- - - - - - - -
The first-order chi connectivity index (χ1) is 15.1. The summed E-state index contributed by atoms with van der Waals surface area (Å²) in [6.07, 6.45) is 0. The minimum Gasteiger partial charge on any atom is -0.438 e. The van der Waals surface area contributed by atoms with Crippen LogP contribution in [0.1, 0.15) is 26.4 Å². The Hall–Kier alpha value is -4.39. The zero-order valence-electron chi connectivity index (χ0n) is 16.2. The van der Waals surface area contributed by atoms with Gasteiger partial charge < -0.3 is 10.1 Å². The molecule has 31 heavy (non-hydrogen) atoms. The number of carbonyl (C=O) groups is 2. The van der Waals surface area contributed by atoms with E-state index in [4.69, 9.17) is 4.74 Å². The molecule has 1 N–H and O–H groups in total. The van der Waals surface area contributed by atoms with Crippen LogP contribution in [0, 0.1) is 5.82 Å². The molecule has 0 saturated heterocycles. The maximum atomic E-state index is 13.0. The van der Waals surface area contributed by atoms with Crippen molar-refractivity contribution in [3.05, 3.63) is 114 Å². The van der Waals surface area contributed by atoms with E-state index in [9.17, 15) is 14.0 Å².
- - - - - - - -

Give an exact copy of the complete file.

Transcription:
The first-order chi connectivity index (χ1) is 15.1. The summed E-state index contributed by atoms with van der Waals surface area (Å²) in [6.07, 6.45) is 0. The minimum Gasteiger partial charge on any atom is -0.438 e. The van der Waals surface area contributed by atoms with Crippen LogP contribution in [0.1, 0.15) is 26.4 Å². The Hall–Kier alpha value is -4.39. The zero-order valence-electron chi connectivity index (χ0n) is 16.2. The van der Waals surface area contributed by atoms with Gasteiger partial charge < -0.3 is 10.1 Å². The molecule has 31 heavy (non-hydrogen) atoms. The number of carbonyl (C=O) groups is 2. The van der Waals surface area contributed by atoms with E-state index in [4.69, 9.17) is 4.74 Å². The molecule has 1 N–H and O–H groups in total. The van der Waals surface area contributed by atoms with Crippen LogP contribution in [0, 0.1) is 5.82 Å². The molecule has 0 saturated heterocycles. The maximum atomic E-state index is 13.0. The van der Waals surface area contributed by atoms with Crippen molar-refractivity contribution in [3.05, 3.63) is 114 Å². The van der Waals surface area contributed by atoms with E-state index in [9.17, 15) is 14.0 Å².